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Thought
Leadership
Corner

By Ashley Coleman, Civic Engagement Manager at New American Pathways 

About the Author

“At New American Pathways, we’re doing our part to define and promote our values as members of an inclusionary, equitable society by welcoming refugees and guiding them along a trajectory of upward mobility and integration.”


If you have come to this page looking for an older Thought Leadership piece, please scroll down to the archives.

 

A Vote for Resettlement is a Vote for Democracy

We are less than a week away until the 2018 midterm elections. If you’re like me and have found yourself struggling to turn your eyes away from the barrage of stories surrounding races in Georgia and elsewhere across the country, you’ve likely encountered a reoccurring theme frequently reiterated by pundits and politicos across the partisan spectrum: “This election is a referendum on the president and his policies.”

Personally, I disagree. While the president and his agenda undoubtedly cast a significant sphere of influence over how incumbents and candidates craft their own policy platforms and political personas in midterm elections, it should not cast a shadow over some larger issues and trends that have been brewing and bubbling up well before he took office. No matter how you dice it, this election is a referendum on American values, institutions and some long-withstanding traditions.

One of those traditions is the act of resettling refugees. Even before the U.S. began formally resettling refugees in partnership with the U.N. High Commissioner for Refugees in 1980, our country provided relief to hundreds of thousands of people across all corners of the globe, sharing only one thing in common: statelessness brought on by experiences of political persecution, genocide or civil war. Through our participation in the refugee resettlement program, we choose to demonstrate moral leadership to the world by providing these individuals with a new chance at safety, stability and success in a country that doesn’t care if they’re Rohingya or Tutsi or a Bosnian Muslim. Or Jewish.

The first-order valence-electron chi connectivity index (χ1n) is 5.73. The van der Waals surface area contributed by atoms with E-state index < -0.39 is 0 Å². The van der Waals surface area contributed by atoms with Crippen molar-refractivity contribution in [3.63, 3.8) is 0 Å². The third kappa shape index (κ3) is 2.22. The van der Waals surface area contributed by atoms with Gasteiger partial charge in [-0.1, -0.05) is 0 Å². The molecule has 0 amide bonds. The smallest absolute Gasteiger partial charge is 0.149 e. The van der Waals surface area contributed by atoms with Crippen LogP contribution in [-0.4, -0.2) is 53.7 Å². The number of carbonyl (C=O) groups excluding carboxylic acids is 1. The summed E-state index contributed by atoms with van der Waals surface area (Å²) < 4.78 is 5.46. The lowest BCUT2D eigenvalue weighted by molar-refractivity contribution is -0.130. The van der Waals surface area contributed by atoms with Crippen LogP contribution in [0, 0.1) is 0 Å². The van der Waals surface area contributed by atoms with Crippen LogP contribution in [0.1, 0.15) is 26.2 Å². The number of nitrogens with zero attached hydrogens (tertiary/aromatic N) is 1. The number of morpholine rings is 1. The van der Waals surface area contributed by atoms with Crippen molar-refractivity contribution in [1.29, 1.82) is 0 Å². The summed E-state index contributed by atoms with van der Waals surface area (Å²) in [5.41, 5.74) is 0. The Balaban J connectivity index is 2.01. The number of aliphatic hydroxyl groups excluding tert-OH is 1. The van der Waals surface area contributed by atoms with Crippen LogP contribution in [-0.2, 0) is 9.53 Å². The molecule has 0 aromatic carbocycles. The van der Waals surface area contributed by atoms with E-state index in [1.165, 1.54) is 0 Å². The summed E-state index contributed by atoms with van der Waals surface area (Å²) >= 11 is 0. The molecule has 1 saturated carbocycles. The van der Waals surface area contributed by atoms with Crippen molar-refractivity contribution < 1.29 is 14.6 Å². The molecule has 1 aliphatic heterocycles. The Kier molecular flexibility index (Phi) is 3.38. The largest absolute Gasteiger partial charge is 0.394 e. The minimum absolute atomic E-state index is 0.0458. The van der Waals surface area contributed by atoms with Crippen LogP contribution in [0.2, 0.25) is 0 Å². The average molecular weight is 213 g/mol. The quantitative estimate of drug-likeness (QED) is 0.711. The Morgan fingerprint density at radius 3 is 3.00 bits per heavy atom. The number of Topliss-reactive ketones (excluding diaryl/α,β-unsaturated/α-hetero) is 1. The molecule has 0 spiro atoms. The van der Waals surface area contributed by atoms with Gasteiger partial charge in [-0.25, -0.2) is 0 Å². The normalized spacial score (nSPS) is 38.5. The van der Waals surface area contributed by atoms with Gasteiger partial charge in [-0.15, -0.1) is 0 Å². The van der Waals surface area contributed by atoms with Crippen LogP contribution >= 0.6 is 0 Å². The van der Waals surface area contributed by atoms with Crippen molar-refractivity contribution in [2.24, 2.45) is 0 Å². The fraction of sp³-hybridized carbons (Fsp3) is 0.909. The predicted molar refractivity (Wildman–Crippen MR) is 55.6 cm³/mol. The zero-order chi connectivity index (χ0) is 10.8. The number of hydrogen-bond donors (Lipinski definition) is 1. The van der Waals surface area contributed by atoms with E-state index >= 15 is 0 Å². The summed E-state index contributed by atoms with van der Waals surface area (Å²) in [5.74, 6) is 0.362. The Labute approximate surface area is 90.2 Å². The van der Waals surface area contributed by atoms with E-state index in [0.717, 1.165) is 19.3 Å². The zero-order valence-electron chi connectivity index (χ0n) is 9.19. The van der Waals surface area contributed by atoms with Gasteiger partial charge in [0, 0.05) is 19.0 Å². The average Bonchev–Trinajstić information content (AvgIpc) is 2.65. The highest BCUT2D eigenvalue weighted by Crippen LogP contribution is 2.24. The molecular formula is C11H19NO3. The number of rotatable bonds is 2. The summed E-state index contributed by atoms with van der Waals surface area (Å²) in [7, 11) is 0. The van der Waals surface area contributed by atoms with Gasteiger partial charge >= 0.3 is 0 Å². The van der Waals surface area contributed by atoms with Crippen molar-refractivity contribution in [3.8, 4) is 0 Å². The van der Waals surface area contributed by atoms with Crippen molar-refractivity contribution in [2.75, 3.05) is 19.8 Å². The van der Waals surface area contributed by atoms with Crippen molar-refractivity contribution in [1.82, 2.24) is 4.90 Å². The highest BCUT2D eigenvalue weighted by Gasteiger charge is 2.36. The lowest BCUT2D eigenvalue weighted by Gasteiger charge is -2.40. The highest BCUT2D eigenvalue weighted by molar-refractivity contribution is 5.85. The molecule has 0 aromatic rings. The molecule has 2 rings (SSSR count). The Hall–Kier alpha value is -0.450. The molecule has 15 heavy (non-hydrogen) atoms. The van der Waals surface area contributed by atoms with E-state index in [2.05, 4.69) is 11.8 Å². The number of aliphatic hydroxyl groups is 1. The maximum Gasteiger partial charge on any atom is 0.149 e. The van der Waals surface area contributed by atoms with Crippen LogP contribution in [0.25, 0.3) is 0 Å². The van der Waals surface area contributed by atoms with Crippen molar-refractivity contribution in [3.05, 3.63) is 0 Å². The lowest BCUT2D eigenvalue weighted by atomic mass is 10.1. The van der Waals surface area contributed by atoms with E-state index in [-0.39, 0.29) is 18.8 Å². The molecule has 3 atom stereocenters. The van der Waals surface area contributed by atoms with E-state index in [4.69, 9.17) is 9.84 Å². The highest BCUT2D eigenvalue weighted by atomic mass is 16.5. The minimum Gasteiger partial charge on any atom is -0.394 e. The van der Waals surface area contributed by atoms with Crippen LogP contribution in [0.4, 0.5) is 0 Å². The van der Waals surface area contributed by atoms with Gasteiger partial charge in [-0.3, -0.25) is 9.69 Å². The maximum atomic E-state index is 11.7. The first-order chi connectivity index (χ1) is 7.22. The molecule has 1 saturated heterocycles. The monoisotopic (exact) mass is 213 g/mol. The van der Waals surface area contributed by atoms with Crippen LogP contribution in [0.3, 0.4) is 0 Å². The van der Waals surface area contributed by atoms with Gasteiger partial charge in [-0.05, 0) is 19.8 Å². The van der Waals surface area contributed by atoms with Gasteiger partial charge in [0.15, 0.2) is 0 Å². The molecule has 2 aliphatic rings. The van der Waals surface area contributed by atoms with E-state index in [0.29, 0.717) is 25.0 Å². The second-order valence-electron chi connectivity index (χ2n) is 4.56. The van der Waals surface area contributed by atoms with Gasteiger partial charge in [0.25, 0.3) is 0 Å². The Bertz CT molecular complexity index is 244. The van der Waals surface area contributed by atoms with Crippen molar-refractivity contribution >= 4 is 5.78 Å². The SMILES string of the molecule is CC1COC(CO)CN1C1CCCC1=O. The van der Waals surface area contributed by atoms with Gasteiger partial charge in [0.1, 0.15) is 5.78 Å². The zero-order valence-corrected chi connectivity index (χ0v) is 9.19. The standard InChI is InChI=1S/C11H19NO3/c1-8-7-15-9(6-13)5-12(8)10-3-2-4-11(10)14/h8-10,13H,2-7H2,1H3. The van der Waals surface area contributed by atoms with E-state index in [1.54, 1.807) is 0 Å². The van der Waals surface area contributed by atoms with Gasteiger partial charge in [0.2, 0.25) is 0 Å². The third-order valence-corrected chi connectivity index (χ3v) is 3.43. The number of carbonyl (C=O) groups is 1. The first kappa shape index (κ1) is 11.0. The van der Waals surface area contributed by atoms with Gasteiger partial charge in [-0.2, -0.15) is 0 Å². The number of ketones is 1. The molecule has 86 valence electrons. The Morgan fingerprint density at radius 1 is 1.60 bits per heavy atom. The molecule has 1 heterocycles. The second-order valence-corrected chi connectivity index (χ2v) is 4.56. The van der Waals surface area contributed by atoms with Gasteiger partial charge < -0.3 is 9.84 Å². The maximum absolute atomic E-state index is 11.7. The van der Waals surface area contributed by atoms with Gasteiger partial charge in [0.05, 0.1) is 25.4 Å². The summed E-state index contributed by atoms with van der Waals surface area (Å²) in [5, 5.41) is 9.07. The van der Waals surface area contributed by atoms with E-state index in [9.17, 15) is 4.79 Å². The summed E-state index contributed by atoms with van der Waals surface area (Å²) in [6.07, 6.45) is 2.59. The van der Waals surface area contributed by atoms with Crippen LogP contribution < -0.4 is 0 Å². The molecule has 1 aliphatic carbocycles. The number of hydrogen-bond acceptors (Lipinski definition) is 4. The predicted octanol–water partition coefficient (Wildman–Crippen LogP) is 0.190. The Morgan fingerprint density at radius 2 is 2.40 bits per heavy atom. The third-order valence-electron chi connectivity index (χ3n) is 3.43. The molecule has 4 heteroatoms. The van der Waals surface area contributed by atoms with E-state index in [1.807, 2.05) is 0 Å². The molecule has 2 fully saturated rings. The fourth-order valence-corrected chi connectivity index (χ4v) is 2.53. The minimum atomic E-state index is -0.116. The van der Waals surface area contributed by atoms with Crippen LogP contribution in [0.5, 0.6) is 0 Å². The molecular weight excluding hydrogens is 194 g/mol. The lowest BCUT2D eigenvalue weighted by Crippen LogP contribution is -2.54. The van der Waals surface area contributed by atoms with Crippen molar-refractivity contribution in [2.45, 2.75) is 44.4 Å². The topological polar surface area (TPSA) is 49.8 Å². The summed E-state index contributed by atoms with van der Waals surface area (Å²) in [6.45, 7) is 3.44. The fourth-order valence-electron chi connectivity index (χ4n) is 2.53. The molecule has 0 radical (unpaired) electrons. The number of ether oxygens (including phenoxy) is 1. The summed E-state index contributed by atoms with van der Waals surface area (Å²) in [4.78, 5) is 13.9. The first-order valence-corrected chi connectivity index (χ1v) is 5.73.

When we take off our partisan hats for a second, welcoming survivors of tyranny and injustice just makes sense. It’s diplomatically strategic, generates economic revenue for states and local communities, and showcases our uniquely American penchant for optimism and a love for a great underdog comeback story. It’s an institutionalized expression of the American spirit that has, until recent years, enjoyed bipartisan support in Congress and the White House. (Perhaps another tradition that appears to be waning.)

But our current climate has presented a new set of challenges. Refugee new arrivals are at an all-time low in the United States, nativism is making a global comeback and our interpretation of how immigration fits within our country’s larger narrative has grown increasingly cynical and fear-driven. If this election is indeed a referendum on our values, then refugee resettlement is at the heart of how we define these values.

At New American Pathways, we’re doing our part to define and promote our values as members of an inclusionary, equitable society by welcoming refugees and guiding them along a trajectory of upward mobility and integration. Helping new Americans obtain citizenship, a milestone point located toward the end of this trajectory, is a very specific way in which we welcome refugees and immigrants in our Civic Engagement program. Helping new citizens access the tools necessary for participating in a representative democracy is a beautiful thing when you believe in the power of the institution.